October 7, 2016

FENA History

In North America, tractors carried the “Ferguson” badge only from 1948 until 1960. As a result, production numbers for Ferguson tractors are much smaller than those of many other brands, although Ferguson’s development of the 3 point hitch continues to be the standard among many other tractors today. While still supportive of the Massey-Harris and Massey Ferguson kin, there are times when Ferguson owners knew their interests took a back seat or simply got lost in other tractor interest groups where Ferguson is thrown in together with “their red cousins”.

To provide more mutual support, several years ago a small group of dedicated Ferguson buffs agreed to pick a tractor show in the Midwest and bring their tractors and implements. They did this for three or four years, each time adding a few more enthusiasts to the group.

Meeting at the Camp Creek Threshers Show at Waverly, Nebraska in 2001, the group had grown to 21 individuals. There they decided it was time to get organized and agreed to name four from their ranks to serve as a steering committee to form the club, including Clarence Carhill of Mena, AR, Gene Kruse of Lincoln, NE, David Lory of Platteville, WI, and Jim Storment of Mt. Vernon, IL. Paul Nelson, now of Prescott, AZ, volunteered to write a newsletter for the group. To support the newsletter, those present agreed to each kick in $10. Such were the humble beginnings of what has come to be known as Ferguson Enthusiasts of North America (FENA).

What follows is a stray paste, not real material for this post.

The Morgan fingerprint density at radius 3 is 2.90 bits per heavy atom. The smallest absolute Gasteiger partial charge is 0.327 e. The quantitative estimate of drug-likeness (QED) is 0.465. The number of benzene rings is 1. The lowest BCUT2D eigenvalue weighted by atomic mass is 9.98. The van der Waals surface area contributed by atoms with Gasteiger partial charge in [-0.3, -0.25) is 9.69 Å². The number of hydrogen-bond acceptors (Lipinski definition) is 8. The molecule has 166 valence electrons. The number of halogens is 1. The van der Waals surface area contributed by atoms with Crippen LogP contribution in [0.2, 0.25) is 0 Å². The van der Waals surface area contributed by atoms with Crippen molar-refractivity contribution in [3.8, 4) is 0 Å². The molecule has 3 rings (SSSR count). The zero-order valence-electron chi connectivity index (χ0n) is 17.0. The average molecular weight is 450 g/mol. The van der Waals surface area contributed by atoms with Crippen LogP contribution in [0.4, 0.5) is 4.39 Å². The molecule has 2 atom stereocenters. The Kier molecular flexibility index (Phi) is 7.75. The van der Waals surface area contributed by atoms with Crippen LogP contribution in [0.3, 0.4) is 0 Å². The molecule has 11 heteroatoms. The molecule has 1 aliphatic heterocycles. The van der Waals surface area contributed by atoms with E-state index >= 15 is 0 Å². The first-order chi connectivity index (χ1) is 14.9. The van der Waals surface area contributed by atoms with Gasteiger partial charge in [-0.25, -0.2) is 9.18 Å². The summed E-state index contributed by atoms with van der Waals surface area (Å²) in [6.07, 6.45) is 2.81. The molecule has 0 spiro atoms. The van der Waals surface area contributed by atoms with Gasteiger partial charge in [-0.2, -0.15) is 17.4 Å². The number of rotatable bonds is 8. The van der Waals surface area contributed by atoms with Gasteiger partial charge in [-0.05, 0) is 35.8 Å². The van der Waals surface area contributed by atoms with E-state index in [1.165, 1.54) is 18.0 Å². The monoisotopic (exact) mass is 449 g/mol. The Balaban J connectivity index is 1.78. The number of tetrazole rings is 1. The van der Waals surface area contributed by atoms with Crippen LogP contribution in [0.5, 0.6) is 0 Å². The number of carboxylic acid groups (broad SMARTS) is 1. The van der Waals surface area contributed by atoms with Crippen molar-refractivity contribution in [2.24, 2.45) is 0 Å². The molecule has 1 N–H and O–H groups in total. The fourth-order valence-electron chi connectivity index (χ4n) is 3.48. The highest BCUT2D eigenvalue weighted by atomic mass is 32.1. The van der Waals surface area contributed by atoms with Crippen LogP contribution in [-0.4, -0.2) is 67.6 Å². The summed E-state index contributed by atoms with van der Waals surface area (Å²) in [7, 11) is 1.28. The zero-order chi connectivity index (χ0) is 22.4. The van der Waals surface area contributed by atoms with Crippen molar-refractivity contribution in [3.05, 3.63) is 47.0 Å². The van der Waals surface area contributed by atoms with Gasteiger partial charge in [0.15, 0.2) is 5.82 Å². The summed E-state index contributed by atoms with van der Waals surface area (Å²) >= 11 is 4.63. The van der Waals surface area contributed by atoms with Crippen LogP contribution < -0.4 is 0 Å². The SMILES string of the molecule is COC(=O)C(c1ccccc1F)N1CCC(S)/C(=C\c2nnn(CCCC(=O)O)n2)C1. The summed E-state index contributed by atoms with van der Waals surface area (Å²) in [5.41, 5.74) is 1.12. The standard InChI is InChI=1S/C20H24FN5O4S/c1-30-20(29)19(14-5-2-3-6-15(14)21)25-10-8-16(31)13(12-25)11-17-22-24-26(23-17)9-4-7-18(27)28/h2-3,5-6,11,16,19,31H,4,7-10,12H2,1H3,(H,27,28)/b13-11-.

Today FENA has over 1000 members in 48 states, seven provinces of Canada, as well as England, Scotland, Wales, Northern Ireland, Germany, Denmark, the Netherlands, Norway and Australia. It is highly unlikely that any of the original 21 would, in their wildest dreams, have believed that FENA would grow so large, so quickly. FENA is obviously filling a need that has existed for many years.

One of FENA’s goals is to help the Ferguson heritage survive and thrive. It aims to serve not only those who grew up on farms as kids in the 1950’s when the Ferguson name first became well-known and famous, but to reach out to younger enthusiasts, many of whom do not have farm backgrounds, but have developed an affection for all things Ferguson.

Whether young, or simply young at heart; a farmer, or one who just appreciates the farming aspect of our heritage, our members’ enthusiasm for Ferguson tractors continues to grow.